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All over but the Shoutin' Paperback – September 8, 1998
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One reason Rick Bragg won a Pulitzer Prize for his feature articles at the New York Times is that he never forgets his roots. When he writes about death and violence in urban slums, Bragg draws on firsthand knowledge of how poverty deforms lives and on his personal belief in the dignity of poor people. His memoir of a hardscrabble Southern youth pays moving tribute to his indomitable mother and struggles to forgive his drunken father. All Over but the Shoutin' is beautifully achieved on both these counts--and many more. --This text refers to an out of print or unavailable edition of this title.
From School Library Journal
YA?On Palm Sunday, 1994, a tornado ripped through a church in Piedmont, AL, killing 20 people. This is Bragg's hometown, and he began his story on the tragedy for the New York Times as follows: "This is a place where grandmothers hold babies on their laps under the stars and whisper in their ears that the lights in the sky are holes in the floor of heaven. This is a place where the song 'Jesus Loves Me' has rocked generations to sleep, and heaven is not a concept, but a destination." It is writing of this quality that won the author his job as a national correspondent and the 1996 Pulitzer Prize for feature writing. He grew up in poverty, the second of three sons of an alcoholic, abusive father and a loving mother. The early chapters give a beautiful description of warm and happy moments he enjoyed with her and his family even as she struggled to provide for them after they'd been abandoned. Teens will enjoy reading about the resourceful, talented, and lucky young man's career as he moved from local reporter to working for regional and national papers. A book for students with an interest in writing, journalism, or the South and of use for autobiography assignments.?Patricia Noonan, Prince William Public Library, VA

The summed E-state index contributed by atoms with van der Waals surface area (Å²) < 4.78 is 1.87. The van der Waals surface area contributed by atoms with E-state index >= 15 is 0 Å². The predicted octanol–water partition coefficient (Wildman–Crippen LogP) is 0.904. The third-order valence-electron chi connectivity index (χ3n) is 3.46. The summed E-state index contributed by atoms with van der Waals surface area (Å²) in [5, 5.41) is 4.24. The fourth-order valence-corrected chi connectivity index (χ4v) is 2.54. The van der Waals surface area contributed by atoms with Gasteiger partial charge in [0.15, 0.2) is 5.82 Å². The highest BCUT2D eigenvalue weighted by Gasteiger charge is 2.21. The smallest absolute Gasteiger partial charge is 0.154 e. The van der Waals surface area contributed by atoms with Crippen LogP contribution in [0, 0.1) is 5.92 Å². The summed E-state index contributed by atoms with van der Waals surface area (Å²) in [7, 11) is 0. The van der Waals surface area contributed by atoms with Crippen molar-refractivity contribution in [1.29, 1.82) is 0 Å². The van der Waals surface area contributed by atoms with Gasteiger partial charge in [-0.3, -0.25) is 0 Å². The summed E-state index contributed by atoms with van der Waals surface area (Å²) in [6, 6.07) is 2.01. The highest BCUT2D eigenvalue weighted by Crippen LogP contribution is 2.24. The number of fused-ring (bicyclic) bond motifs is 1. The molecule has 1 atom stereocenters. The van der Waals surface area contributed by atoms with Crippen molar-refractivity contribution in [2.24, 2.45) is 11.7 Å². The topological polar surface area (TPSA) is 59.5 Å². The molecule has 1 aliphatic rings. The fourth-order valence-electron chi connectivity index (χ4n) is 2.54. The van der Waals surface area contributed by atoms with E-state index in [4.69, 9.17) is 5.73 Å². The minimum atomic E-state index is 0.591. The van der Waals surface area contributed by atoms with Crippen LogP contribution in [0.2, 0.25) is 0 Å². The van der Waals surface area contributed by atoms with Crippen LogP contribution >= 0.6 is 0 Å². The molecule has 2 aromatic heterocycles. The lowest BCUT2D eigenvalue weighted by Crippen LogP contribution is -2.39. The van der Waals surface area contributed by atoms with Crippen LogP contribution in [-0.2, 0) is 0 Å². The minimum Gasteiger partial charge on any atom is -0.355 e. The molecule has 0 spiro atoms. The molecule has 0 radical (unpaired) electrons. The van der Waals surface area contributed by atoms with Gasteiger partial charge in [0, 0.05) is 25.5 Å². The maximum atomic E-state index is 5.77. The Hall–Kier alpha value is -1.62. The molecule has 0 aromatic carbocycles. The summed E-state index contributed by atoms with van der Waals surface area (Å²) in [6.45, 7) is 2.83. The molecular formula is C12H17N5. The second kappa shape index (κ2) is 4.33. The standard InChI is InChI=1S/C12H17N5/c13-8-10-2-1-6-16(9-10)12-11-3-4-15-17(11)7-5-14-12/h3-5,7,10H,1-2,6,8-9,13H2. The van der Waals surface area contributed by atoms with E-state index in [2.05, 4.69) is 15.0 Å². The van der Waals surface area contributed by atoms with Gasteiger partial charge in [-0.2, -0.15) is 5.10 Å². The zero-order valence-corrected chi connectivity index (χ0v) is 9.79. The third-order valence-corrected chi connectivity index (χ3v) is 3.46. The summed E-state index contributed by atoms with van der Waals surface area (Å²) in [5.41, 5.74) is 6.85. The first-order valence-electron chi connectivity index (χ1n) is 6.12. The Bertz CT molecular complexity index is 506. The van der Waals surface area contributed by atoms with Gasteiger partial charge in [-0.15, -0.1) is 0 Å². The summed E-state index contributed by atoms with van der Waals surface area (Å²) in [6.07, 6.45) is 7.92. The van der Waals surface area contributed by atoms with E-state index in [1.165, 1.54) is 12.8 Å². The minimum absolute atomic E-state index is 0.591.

Copyright 1998 Reed Business Information, Inc. --This text refers to an out of print or unavailable edition of this title.
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Fascinating, well written, heart felt sound very autobiographical and true author exposes inner thoughts; also recommend Bondurant's "The Wettest County in the World" a rougher narration on an earlier date of similar Appalachian culture in fascinating Franklin County Virginia
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I love everything about this memoir from beginning to end--it speaks the...Read more